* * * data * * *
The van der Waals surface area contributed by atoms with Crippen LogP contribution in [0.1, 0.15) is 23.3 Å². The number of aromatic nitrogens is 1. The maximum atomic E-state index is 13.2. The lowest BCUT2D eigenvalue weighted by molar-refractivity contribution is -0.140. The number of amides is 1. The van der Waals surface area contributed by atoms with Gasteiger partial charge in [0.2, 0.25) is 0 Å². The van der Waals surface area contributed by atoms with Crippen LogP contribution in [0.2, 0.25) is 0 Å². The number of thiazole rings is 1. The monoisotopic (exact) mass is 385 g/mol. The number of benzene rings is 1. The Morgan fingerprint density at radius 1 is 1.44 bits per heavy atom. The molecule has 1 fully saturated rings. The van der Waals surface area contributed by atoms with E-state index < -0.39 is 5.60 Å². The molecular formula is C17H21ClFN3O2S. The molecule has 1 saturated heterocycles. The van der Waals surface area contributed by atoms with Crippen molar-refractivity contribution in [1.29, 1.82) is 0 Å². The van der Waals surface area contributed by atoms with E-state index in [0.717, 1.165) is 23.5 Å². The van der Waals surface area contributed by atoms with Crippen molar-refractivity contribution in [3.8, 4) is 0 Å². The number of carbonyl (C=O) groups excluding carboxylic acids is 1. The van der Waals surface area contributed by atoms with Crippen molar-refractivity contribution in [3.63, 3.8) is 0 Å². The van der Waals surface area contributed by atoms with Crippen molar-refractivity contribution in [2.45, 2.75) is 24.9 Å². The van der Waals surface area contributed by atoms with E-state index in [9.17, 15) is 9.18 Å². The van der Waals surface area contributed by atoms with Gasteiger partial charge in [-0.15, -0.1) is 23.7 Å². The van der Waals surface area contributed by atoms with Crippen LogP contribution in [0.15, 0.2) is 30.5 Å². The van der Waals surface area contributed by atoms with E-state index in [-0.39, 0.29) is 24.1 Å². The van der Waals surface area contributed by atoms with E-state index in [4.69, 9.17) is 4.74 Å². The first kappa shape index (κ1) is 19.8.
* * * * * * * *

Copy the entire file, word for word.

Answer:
The van der Waals surface area contributed by atoms with Crippen LogP contribution in [0.1, 0.15) is 23.3 Å². The number of aromatic nitrogens is 1. The maximum atomic E-state index is 13.2. The lowest BCUT2D eigenvalue weighted by molar-refractivity contribution is -0.140. The number of amides is 1. The van der Waals surface area contributed by atoms with Gasteiger partial charge in [0.2, 0.25) is 0 Å². The van der Waals surface area contributed by atoms with Crippen LogP contribution in [0.2, 0.25) is 0 Å². The number of thiazole rings is 1. The monoisotopic (exact) mass is 385 g/mol. The number of benzene rings is 1. The Morgan fingerprint density at radius 1 is 1.44 bits per heavy atom. The molecule has 1 fully saturated rings. The van der Waals surface area contributed by atoms with E-state index < -0.39 is 5.60 Å². The molecular formula is C17H21ClFN3O2S. The molecule has 1 saturated heterocycles. The van der Waals surface area contributed by atoms with Crippen molar-refractivity contribution in [1.29, 1.82) is 0 Å². The van der Waals surface area contributed by atoms with E-state index in [0.717, 1.165) is 23.5 Å². The van der Waals surface area contributed by atoms with Crippen molar-refractivity contribution in [3.8, 4) is 0 Å². The number of carbonyl (C=O) groups excluding carboxylic acids is 1. The van der Waals surface area contributed by atoms with Crippen molar-refractivity contribution in [3.63, 3.8) is 0 Å². The van der Waals surface area contributed by atoms with Crippen molar-refractivity contribution in [2.45, 2.75) is 24.9 Å². The van der Waals surface area contributed by atoms with E-state index in [9.17, 15) is 9.18 Å². The van der Waals surface area contributed by atoms with Gasteiger partial charge in [-0.15, -0.1) is 23.7 Å². The van der Waals surface area contributed by atoms with Crippen LogP contribution in [0.15, 0.2) is 30.5 Å². The van der Waals surface area contributed by atoms with E-state index in [-0.39, 0.29) is 24.1 Å². The van der Waals surface area contributed by atoms with E-state index in [4.69, 9.17) is 4.74 Å². The first kappa shape index (κ1) is 19.8.